This is a finely crafted history of ethical and moral philosophy that nicely describes the great philosophers but (unusually in my experience as a regular reader, desperate for an understanding of philosophy but lacking the intellect to hold one together, of any number of histories and overviews and summaries of philosophy) with a welcome eye to the philosophies of civilizations other than the Western.

In the end, he concludes there is no escape from the Euthyphro Dilemma, as formulated by Socrates and recorded by Plato. The dilemma is that good is either good because it is determined as such by some external judge, like a god or a society, in which case it is arbitrary; or it is intrinsically good, in which case it stands on its own objective merits, which we cannot define.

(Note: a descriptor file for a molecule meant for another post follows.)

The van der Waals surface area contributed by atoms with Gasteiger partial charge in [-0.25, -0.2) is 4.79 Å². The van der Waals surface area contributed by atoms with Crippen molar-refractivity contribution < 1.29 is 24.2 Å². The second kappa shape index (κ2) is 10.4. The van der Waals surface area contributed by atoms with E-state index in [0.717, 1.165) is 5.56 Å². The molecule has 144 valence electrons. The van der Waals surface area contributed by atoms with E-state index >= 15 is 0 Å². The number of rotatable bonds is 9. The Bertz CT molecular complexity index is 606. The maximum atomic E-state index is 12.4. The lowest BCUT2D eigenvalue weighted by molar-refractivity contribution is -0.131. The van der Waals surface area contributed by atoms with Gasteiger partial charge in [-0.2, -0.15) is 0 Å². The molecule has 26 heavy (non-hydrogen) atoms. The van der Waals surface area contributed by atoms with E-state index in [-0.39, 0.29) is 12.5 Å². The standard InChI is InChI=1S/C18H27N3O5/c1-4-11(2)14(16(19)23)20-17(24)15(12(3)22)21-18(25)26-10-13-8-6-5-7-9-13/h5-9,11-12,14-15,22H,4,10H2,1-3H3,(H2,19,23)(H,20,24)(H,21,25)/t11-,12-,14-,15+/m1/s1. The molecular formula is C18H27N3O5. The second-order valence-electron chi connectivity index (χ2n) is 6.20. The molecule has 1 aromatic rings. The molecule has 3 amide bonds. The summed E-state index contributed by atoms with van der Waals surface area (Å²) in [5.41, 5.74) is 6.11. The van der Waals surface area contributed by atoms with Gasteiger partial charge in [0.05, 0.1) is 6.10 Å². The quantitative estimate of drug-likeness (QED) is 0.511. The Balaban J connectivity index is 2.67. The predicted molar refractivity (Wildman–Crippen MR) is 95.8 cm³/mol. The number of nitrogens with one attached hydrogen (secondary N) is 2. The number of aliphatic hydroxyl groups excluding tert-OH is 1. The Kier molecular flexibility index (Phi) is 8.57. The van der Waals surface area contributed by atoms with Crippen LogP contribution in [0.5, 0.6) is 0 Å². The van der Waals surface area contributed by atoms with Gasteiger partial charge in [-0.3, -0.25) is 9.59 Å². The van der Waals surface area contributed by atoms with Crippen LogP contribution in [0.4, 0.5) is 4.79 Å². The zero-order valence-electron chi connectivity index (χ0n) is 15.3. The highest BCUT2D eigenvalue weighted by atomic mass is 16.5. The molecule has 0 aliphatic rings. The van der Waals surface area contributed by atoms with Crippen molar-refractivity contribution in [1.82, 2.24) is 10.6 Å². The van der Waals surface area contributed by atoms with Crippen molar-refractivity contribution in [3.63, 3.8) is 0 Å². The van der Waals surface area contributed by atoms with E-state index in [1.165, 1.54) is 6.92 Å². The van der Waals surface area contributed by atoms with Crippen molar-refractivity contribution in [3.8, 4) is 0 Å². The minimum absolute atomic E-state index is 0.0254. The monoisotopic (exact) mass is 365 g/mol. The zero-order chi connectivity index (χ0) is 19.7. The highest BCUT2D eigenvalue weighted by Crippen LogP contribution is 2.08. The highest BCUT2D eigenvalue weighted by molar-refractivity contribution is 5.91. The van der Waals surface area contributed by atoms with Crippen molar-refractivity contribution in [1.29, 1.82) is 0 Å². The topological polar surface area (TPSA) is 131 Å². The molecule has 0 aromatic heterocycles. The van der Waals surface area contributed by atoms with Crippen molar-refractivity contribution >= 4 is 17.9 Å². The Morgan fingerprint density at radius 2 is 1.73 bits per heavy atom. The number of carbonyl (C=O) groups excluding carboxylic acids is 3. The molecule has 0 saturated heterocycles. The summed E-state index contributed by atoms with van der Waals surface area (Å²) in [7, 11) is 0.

Malik himself thinks that morality is constructed by humans and that our belief in our capacities to carry out that task has been severely undermined by the horrors of the twentieth century and a decline in engagement in collective thinking and discourse. In my own country, the UK, this can be observed in the collapse of trust in polticial processes.

But the journey through this book is more important than the conclusion. It is a serious book, with a nice leavening of humour; and well worth the effort.